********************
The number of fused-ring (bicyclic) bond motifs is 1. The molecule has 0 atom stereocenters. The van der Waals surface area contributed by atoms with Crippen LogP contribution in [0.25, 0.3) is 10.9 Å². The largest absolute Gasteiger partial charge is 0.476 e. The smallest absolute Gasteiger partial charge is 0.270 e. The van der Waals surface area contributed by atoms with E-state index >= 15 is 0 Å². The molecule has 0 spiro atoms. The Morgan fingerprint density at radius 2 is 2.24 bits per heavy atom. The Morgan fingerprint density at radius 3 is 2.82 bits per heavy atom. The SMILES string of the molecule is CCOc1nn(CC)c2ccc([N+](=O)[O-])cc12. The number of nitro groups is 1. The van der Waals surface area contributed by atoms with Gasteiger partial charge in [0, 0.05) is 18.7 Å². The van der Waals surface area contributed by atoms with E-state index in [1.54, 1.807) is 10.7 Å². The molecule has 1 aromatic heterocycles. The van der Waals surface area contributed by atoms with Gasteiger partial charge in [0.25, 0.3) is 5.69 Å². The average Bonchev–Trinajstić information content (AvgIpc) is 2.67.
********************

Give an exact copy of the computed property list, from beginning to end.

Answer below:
The number of fused-ring (bicyclic) bond motifs is 1. The molecule has 0 atom stereocenters. The van der Waals surface area contributed by atoms with Crippen LogP contribution in [0.25, 0.3) is 10.9 Å². The largest absolute Gasteiger partial charge is 0.476 e. The smallest absolute Gasteiger partial charge is 0.270 e. The van der Waals surface area contributed by atoms with E-state index >= 15 is 0 Å². The molecule has 0 spiro atoms. The Morgan fingerprint density at radius 2 is 2.24 bits per heavy atom. The Morgan fingerprint density at radius 3 is 2.82 bits per heavy atom. The SMILES string of the molecule is CCOc1nn(CC)c2ccc([N+](=O)[O-])cc12. The number of nitro groups is 1. The van der Waals surface area contributed by atoms with Gasteiger partial charge in [0, 0.05) is 18.7 Å². The van der Waals surface area contributed by atoms with E-state index in [1.54, 1.807) is 10.7 Å². The molecule has 1 aromatic heterocycles. The van der Waals surface area contributed by atoms with Gasteiger partial charge in [0.25, 0.3) is 5.69 Å². The average Bonchev–Trinajstić information content (AvgIpc) is 2.67.